Anyone who has received transfusion owes life to Black man’s research
Dr. Charles Drew was a practicing physician and pathology teacher at Howard University when he won a fellowship to Columbia University in New York. His two years of blood-plasma research revolutionized medical practices to this day.
Dr. Drew discovered a way to extend the “shelf-life” of blood plasma. Before his research, blood could not be stored for more than three days because the red-blood cells deteriorated quickly. Drew found out blood could be stored longer if the plasma (liquid portion) was separated from the whole blood (portion with red blood cells) and refrigerated separately. He also found out that everyone has the same plasma. So even if a person’s blood type (A, B, AB or O) didn’t match, a patient who didn’t need a full blood transfusion could receive plasma from anyone.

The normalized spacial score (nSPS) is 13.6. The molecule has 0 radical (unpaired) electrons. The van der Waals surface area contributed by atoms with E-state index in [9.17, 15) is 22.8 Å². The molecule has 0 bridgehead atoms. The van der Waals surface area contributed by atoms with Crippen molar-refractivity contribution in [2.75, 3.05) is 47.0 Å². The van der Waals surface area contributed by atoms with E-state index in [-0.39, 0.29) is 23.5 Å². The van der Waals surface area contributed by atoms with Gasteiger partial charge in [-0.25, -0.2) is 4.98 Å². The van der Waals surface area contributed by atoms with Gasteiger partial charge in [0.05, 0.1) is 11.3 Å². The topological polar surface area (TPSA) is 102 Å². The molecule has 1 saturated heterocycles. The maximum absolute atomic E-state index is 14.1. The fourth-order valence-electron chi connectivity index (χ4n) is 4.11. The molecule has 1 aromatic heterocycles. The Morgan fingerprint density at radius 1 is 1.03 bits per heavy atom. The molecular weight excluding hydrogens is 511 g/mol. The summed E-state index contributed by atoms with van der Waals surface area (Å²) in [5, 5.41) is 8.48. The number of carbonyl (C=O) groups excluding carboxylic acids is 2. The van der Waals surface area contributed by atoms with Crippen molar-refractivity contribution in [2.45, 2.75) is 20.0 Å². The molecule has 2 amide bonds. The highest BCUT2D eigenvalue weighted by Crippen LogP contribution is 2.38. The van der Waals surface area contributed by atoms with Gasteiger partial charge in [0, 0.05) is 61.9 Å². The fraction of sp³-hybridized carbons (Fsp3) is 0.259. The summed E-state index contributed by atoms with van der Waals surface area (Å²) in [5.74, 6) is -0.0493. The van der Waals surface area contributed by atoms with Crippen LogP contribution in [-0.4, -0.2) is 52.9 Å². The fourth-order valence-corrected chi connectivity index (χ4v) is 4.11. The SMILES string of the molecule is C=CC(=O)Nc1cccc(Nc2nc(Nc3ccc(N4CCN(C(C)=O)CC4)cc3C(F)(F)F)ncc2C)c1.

Dr. Drew was the first African American to receive a doctorate from Columbia University, and his discoveries established him as an expert worldwide. The British government asked him to set it its first blood bank. Dr. Drew’s work is crediting with saving the lives of thousands of Allied soldiers during World War II.
Back in the states, Dr. Drew supervised the first blood-donor project for the American Red Cross in New York City. But he quit when he learned that the Red Cross, bowing to pressure from the Army and the Navy, refused to accept plasma from Blacks.
Dr. Drew returned to Washington and the all-Black Freedman’s Hospital, where he became chief of surgery. He died in 1950 in a car crash. At least 10 elementary and high schools, one medical school and several medical facilities across the nation are named after this brilliant medical researcher.